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Saudi Arabia's vast oil reserves even bigger than thought

Saudi Arabia, January 10, 2019

OPEC kingpin Saudi Arabia said Wednesday that its huge oil reserves, already the second largest in the world behind only Venezuela, are even bigger than previously thought.

The energy ministry said proven oil reserves stood at 263.2 billion barrels at the end of last year, up from the figure of 261 billion barrels that has been used for almost three decades.

The kingdom has another 2.9 billion barrels of crude in a border zone shared with neighbouring Kuwait, bringing total oil reserves to 266.1 billion barrels, the ministry said.

Natural gas reserves also grew from 302.3 trillion cubic feet (8.56 trillion cubic metres) to 324.4 trillion cubic feet (9.2 trillion cubic metres), the ministry said.

It said the new figures have been backed by an independent third-party certification by leading consultants DeGolyer and MacNaughton (D&M).

Saudi Arabia is the world's top oil exporter. It is the third biggest producer after the United States and Russia with around 10.6 million barrels per day.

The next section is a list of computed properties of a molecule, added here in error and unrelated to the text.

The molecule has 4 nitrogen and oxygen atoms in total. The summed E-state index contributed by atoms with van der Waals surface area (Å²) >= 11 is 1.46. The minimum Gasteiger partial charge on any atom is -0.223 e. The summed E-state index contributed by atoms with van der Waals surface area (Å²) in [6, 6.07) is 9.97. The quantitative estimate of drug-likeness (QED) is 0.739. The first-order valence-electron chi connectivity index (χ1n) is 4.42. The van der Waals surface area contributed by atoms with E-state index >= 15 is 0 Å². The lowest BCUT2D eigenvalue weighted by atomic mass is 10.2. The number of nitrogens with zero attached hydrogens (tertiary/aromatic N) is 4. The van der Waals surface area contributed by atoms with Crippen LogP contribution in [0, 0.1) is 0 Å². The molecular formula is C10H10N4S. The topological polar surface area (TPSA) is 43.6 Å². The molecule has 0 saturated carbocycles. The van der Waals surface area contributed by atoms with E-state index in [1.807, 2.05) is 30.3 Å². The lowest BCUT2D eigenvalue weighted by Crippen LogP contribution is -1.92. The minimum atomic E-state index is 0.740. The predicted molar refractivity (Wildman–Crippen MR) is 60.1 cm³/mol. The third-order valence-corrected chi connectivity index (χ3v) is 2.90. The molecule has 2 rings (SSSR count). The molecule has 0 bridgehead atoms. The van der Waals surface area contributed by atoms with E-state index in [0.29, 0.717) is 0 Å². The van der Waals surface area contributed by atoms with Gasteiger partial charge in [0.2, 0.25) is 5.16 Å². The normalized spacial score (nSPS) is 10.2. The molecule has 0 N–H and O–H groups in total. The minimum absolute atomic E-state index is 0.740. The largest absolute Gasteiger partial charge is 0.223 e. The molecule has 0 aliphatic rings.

Energy Minister Khalid al-Falih said Saudi oil remains among the cheapest in the world to extract, at only $4 a barrel.

He said Saudi Arabia will slash its oil exports in January by 10 percent compared to November as producers move to shore up tumbling prices.

He said the kingdom, the world's top crude supplier, would cut its exports to 7.2 million barrels per day in January, down from 8.0 million bpd in November.

He also announced a further 100,000 bpd cut in February.

OPEC and its allies decided last month to cut their overall output by 1.2 million bpd starting in January, to boost prices hit by a supply glut and fears demand could plummet.

'We are serious about restoring balance to the market,' Falih told a press conference in Riyadh.

'We are concerned about volatility in the oil market,' he said. 'We have seen peaks and drops in prices (that are) completely unjustified by the fundamentals.'

After Brent crude hit $85 a barrel in early October, prices dived more than 40 percent over the following two months due to oversupply and fears of a trade war between the United States and China that could slash energy demand.

But prices have partially rebounded in the past few days after a new deal, in which OPEC and non-OPEC oil producers agreed to trim output by 1.2 million bpd, came into effect in January.

That figure is 'more than sufficient to bring balance to the market,' said Falih, adding that the production cut would trim excess supply from the market.

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